Wednesday, August 6, 2008

MILF - Moms I'd Like to Fuck OR Moro Islamic Liberation Front?

[The classic t-shirt, made specifically for women. Pre-shrunk, 5.0 ounce 100% super-soft cotton, baby jersey knit. Coverstitched 3/4" bottom hem and sleeve opening. Custom contoured fit. Made by Bella.]

Now that I got your attention, let me get to the real focus of this blog:

So much hullabaloo going on about signing the memorandum of agreement (MOA) on ancestral domain with the Moro Islamic Liberation Front (MILF). So much so that on Sunday (Aug. 3) the Supreme Court stopped the signing to the consternation of those who had already left for Malaysia on Tuesday (Aug. 5) to write their signatures that would ‘seal the deal’ so to speak.

The causes of the temporary restraining order (TRO):

In Zamboanga and Iligan, residents staged a rally against the government-MILF deal. Placards proclaimed: “MILF go home!” “Vote NO to what you don’t know!” Ultimately, what caused the unanimous decision of the Supreme Court to grant the TRO were not the street protests but the petitions filed by the provincial government of North Cotabato and the city government of Zamboanga.

Let’s spend a moment analyzing the issue.

How come the rallyists led by Cotabato Vice Governor Manny Pinol Zamboanga City Mayor Celso Lobregat are against the signing of the MOA? What are they afraid of? In newspapers, I read that people like them fear that through this MOA, an ‘independent Muslim state’ will be created. But isn’t the creation of such a territory where the Bangsamoro can govern themselves and decide how to use and allocate their own resources the whole point really? (For a bird’s-eye-view of this conflict I’m referring to, read the blog entry below entitled 'Why do the Bangsamoro feel bad?')

Apparently, those who don’t understand what the MOA signing on ancestral domain entails, fear that the citizens of an independent Muslim state will have the power to choose any form of government – “even theocracy and anarchy.” The misinformed further fear that this independent Muslim state will have its own police force, civil bureaucracy, financial system, personal and family, commercial and political laws, and get this - even an educational system that “will teach undemocratic political values and intolerant religious ideas.”

My reactions: It’s true that Non-Moros (and Moros) not privy to the negotiations aren’t sure what the MOA on ancestral domain is about – and something indeed should be done to avoid jumping to unfair conclusions and judgments, especially about what the Muslims will do when they’re ‘autonomous’ in the truest sense of the word. Voicing out opinions that show distrust in Muslims ability to handle autonomy doesn’t facilitate peace at all but only succeeds in deepening animosity. Is that what we really want? Politicians, of all people, are supposed to be diplomats for chrissakes!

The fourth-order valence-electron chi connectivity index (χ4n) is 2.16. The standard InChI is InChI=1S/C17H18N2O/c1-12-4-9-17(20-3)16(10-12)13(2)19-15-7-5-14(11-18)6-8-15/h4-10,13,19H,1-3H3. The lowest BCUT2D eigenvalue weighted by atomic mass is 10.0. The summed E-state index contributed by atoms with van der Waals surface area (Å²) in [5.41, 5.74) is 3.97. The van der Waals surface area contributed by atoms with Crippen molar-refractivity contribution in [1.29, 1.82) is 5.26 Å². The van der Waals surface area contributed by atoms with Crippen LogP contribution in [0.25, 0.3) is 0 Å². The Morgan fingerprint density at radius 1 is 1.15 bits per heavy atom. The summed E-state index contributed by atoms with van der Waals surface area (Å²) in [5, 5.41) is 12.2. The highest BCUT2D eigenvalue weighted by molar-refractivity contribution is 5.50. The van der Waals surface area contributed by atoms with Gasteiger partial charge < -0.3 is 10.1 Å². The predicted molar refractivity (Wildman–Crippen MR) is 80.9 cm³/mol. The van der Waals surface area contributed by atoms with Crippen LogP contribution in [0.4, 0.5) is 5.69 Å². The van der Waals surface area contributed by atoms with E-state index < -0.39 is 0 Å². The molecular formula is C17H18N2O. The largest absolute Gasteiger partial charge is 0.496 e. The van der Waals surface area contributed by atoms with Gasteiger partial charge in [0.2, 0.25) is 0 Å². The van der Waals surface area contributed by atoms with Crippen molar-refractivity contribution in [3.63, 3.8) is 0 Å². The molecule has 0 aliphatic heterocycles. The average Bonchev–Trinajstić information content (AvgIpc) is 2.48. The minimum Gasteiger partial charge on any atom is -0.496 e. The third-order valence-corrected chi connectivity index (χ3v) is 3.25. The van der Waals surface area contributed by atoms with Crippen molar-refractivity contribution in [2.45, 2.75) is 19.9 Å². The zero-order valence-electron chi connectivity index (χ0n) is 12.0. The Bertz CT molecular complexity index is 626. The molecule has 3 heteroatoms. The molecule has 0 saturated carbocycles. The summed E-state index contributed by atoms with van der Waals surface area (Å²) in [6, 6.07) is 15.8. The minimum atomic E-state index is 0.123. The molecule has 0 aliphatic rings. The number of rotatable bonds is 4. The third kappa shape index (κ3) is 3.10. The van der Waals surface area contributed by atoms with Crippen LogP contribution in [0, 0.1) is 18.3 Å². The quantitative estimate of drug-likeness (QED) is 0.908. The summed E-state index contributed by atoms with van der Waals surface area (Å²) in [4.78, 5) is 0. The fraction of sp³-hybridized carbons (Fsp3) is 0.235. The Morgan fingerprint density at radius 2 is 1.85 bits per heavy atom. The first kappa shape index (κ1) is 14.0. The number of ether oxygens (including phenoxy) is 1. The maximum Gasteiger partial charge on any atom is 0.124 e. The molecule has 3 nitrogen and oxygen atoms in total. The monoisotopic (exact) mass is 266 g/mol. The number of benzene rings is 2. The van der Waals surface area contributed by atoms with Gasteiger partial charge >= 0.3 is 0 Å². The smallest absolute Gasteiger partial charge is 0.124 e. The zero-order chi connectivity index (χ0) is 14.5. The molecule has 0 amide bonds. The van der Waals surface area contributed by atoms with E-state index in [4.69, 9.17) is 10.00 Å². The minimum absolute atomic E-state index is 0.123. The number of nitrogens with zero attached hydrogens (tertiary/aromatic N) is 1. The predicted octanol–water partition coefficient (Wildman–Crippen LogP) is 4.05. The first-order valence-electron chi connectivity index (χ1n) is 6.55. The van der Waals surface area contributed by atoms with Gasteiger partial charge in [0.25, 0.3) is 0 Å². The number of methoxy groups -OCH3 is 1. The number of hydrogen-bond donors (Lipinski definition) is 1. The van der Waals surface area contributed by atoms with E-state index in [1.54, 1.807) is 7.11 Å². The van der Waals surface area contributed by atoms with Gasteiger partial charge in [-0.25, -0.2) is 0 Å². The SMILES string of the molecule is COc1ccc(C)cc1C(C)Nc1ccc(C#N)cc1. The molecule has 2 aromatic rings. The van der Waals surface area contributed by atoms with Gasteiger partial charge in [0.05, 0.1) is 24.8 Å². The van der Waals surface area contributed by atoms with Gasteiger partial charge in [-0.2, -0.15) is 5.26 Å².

One can’t help but wonder where this lack of confidence in the Bangsamoro’s ability to rule themselves come from? Some might retort: the Bangsamoro were 'given' the Autonomous Region of Muslim Mindanao (ARMM) but their leaders messed up big time! But then again, this assessment is too simplistic. The corruption, poverty, illiteracy, and what not, proliferating in ARMM have to do with many factors. Putting the blame of ARMM’s ‘condition’ solely on bad leaders is, I don’t think very reasonable, simply because other regions in the country have bad leaders but they’re not as hard-up as the regions in ARMM.

So what is the problem? In the few times I have visited ARMM and talked and listened to the people there, I must say that BLATANT GOVERNMENT NEGLECT is hugely to blame. Places like Tawi-Tawi, Sulu, Basilan, Maguindanao, and Lanao del Sur are part of the Philippines yet the kind of autonomy that’s afforded to citizens living here through the ARMM is like a bird in a cage that’s big enough to fly around in but still not big enough as the vast open space outside the cage. In short, there are more CANNOTS that CANS. (To understand what I mean, just read the blog entries below entitled 'Why do the Bangsamoro feel bad?' and 'Is ARMM enough?') Understandably, the Bangsamoro strongly feel that only through ruling themselves – without any external interference – will they be better off.

For those cynics out there, it’s good to be aware that many non-Moros simply refuse to see the validity of the Bangsamoro struggle for self-determination because of self-interest. I bet that those who are most vocal in showing their dislike of the MOA on ancestral domain are big landowners themselves. (I know for a fact that one Senator owns a piece of land in Basilan. So of course, he doesn’t like the idea of returning to the Bangsamoro what is rightfully theirs.)

I will continue this piece tomorrow for now it’s already 9 p.m. and I’m all alone in the office that’s getting more creepy by the minute. (The knocking on the glass just won’t stop.) Anyway, stay stuck. Reserve your comments for tomorrow when I finish my piece. Till then.


Keith said...

I always appreciate your commentaries. I am glad I found your site.

Anonymous said...

KASE MAY MGA LANDS SILA NA MALAKI SA KANILANG PROVINCE. AND THEY ENJOY THEIR POWERS AND CONTROL OVER THE LAND. sus! paatik atik pa ang mga kagwang. they'd do everything to preserve their power. si pinol pa na daghan gipanhasi na mga tao para ibaligya ilang yuta sa iyaha kay tamnan og palm oil. paatik pa na murag limpyo. hadluk makuha balik ang yuta na iyang gipangawat.